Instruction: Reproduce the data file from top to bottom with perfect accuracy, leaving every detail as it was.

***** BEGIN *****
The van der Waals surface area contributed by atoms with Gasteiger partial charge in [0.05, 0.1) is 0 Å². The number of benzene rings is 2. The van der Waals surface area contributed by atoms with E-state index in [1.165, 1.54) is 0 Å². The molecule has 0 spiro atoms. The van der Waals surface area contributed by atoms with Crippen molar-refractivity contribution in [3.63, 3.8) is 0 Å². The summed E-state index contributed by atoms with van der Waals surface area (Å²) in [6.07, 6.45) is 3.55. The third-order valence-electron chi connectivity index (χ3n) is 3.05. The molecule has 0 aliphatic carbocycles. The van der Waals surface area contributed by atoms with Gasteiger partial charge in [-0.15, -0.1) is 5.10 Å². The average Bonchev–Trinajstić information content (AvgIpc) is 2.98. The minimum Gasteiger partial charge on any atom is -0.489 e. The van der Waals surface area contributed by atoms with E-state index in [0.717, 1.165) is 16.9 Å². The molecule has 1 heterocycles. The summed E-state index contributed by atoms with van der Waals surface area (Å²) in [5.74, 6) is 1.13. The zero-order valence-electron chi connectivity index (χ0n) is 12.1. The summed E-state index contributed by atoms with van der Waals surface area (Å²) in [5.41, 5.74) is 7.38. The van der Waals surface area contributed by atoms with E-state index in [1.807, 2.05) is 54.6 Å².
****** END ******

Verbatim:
The van der Waals surface area contributed by atoms with Gasteiger partial charge in [0.05, 0.1) is 0 Å². The number of benzene rings is 2. The van der Waals surface area contributed by atoms with E-state index in [1.165, 1.54) is 0 Å². The molecule has 0 spiro atoms. The van der Waals surface area contributed by atoms with Crippen molar-refractivity contribution in [3.63, 3.8) is 0 Å². The summed E-state index contributed by atoms with van der Waals surface area (Å²) in [6.07, 6.45) is 3.55. The third-order valence-electron chi connectivity index (χ3n) is 3.05. The molecule has 0 aliphatic carbocycles. The van der Waals surface area contributed by atoms with Gasteiger partial charge in [-0.15, -0.1) is 5.10 Å². The average Bonchev–Trinajstić information content (AvgIpc) is 2.98. The minimum Gasteiger partial charge on any atom is -0.489 e. The van der Waals surface area contributed by atoms with E-state index in [0.717, 1.165) is 16.9 Å². The molecule has 1 heterocycles. The summed E-state index contributed by atoms with van der Waals surface area (Å²) in [5.74, 6) is 1.13. The zero-order valence-electron chi connectivity index (χ0n) is 12.1. The summed E-state index contributed by atoms with van der Waals surface area (Å²) in [5.41, 5.74) is 7.38. The van der Waals surface area contributed by atoms with E-state index in [1.807, 2.05) is 54.6 Å².